5.3.20

Culloden

(A piece of historical fiction from the point of view of a victim of war who finds the whole idea of war abhorrent).

Culloden, Scotland, April 1746

All around was the awful sound of moaning. It was not just mournful, but the sound of immense suffering, the cries of dying men. The battle had waged on, and the day was far spent. In dirt and blood, the soldiers waded on. Horizontal rain, snow, and wind made the normal battle conditions much worse.
Near the edge of the field I stood holding a gun, pointing it at the lad who had once been my best friend. He was dressed in the red coat of a government soldier; I was not.
“You won’t do it!” he yelled.
“What makes you so sure?”
“You don’t believe in violence.”
I felt the anger rising within me. “How could you?”
“It was orders. I had no choice.”
“So that makes it all right? We took you in, and you betrayed us!”
“I didn’t know what the redcoats were planning. I swear I didn’t.”
“They are not liberators as they claim. They attacked our village and killed everyone!”
With a growl my friend retorted, “We need to stop the rebels at any cost!”
“No remorse! You think they can police the world by force, that might is somehow right? You claim God is on your side. Don’t you think he knows what you have done? Did he tell you to help those who killed my family and friends? We aren’t even part of the rebellion!”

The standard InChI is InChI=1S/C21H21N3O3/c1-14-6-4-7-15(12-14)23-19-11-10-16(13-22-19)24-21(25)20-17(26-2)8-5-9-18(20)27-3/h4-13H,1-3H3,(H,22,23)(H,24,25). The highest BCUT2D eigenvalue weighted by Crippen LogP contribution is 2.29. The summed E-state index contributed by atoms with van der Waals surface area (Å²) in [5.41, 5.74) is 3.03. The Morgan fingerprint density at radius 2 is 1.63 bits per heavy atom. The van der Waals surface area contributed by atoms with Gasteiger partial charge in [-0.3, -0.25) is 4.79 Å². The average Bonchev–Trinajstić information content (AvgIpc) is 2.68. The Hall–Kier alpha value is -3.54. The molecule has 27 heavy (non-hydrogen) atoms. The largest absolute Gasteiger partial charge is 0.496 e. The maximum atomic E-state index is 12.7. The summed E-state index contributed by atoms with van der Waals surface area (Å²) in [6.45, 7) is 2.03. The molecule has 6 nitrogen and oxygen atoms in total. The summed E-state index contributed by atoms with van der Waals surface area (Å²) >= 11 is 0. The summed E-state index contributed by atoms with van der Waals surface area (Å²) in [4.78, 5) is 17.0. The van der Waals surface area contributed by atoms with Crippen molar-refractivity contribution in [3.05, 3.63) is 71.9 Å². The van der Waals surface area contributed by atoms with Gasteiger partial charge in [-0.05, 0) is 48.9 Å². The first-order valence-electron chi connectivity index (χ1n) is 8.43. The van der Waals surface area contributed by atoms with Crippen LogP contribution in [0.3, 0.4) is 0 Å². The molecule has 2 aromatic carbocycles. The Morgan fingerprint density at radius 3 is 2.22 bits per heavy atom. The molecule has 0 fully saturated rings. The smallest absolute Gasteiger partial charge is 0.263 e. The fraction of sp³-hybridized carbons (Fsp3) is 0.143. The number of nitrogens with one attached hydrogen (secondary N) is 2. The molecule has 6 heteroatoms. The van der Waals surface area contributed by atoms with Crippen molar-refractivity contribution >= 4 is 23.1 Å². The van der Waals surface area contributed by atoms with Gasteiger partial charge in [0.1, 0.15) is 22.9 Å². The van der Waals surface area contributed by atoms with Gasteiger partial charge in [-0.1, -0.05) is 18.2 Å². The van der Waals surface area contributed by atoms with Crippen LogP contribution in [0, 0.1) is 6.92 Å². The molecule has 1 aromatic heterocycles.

The images of my whole family flashed before me as the words burst from my mouth. I recalled Mother helping me up after I had fallen down when I was a little boy, playing in the trees with the other village children; Father showing me how to ride a horse for the first time; the kind pastor who had taught me many Bible stories—and my beloved.
“I didn’t know this would happen . . . I’m sorry. Please . . . put the gun away and we can talk. Please!” he cried as I advanced with the gun still pointed at him.
“I’m through talking!”
“Please . . .”
“Get on your knees!”
Trembling, he dropped to his knees.
“Please . . .” 
“It doesn’t feel, good does it? No power. Helplessness.”
“No!” he began to cry.
“Close your eyes and pray for forgiveness.”
Still shaking all over, he closed his eyes and began to mumble.
“I can’t hear you!”
“Father, forgive . . .”
“Good-bye!”
I paused. Could I do it? This was another child of God, no matter how far he had fallen. Who had made me judge, jury, and executioner? Suddenly, I joined the chorus of crying. I couldn’t do it. He looked so cold and helpless kneeling in the dirt like a sinner such as he was, and such as I was. His hands were clasped tight; his fingers had turned red, and his lips were curved with fear and dread. What good would it do to kill him? Across the fields, the howling continued as the slaughter of the wounded commenced.
“You were right, I can’t do it. I, unlike you, have a conscience!”
I threw the gun away in utter disgust that I had come so close to using it, and then I fell to my knees and embraced my prodigal friend.
“I’m sorry,” he whimpered.
“I know . . . as am I.”

As the severe weather beat against us, we continued to cry, holding each other. The battle had waged on, and the day was far spent.

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